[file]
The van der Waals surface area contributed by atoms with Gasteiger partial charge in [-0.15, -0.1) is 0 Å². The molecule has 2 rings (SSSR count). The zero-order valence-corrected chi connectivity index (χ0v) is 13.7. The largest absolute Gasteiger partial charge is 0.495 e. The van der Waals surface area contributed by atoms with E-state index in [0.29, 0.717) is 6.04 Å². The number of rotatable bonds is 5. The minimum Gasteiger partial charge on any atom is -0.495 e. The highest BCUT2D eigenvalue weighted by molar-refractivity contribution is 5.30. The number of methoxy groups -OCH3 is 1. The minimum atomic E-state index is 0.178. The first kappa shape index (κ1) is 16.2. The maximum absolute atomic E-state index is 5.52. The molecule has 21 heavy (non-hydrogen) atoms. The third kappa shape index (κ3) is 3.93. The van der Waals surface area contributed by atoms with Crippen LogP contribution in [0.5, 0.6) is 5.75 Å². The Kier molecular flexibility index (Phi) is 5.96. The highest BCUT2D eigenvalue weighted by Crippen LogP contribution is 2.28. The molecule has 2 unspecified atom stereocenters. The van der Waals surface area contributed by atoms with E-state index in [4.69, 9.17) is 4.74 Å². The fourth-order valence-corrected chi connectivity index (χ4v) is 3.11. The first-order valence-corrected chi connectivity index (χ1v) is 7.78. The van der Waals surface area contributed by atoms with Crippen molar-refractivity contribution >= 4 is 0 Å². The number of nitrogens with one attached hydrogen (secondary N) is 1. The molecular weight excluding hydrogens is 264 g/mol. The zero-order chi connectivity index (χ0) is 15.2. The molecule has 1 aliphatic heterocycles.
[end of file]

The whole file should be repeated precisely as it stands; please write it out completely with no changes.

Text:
The van der Waals surface area contributed by atoms with Gasteiger partial charge in [-0.15, -0.1) is 0 Å². The molecule has 2 rings (SSSR count). The zero-order valence-corrected chi connectivity index (χ0v) is 13.7. The largest absolute Gasteiger partial charge is 0.495 e. The van der Waals surface area contributed by atoms with E-state index in [0.29, 0.717) is 6.04 Å². The number of rotatable bonds is 5. The minimum Gasteiger partial charge on any atom is -0.495 e. The highest BCUT2D eigenvalue weighted by molar-refractivity contribution is 5.30. The number of methoxy groups -OCH3 is 1. The minimum atomic E-state index is 0.178. The first kappa shape index (κ1) is 16.2. The maximum absolute atomic E-state index is 5.52. The molecule has 21 heavy (non-hydrogen) atoms. The third kappa shape index (κ3) is 3.93. The van der Waals surface area contributed by atoms with Crippen LogP contribution in [0.5, 0.6) is 5.75 Å². The Kier molecular flexibility index (Phi) is 5.96. The highest BCUT2D eigenvalue weighted by Crippen LogP contribution is 2.28. The molecule has 2 unspecified atom stereocenters. The van der Waals surface area contributed by atoms with E-state index in [4.69, 9.17) is 4.74 Å². The fourth-order valence-corrected chi connectivity index (χ4v) is 3.11. The first-order valence-corrected chi connectivity index (χ1v) is 7.78. The van der Waals surface area contributed by atoms with Crippen molar-refractivity contribution >= 4 is 0 Å². The number of nitrogens with one attached hydrogen (secondary N) is 1. The molecular weight excluding hydrogens is 264 g/mol. The zero-order chi connectivity index (χ0) is 15.2. The molecule has 1 aliphatic heterocycles.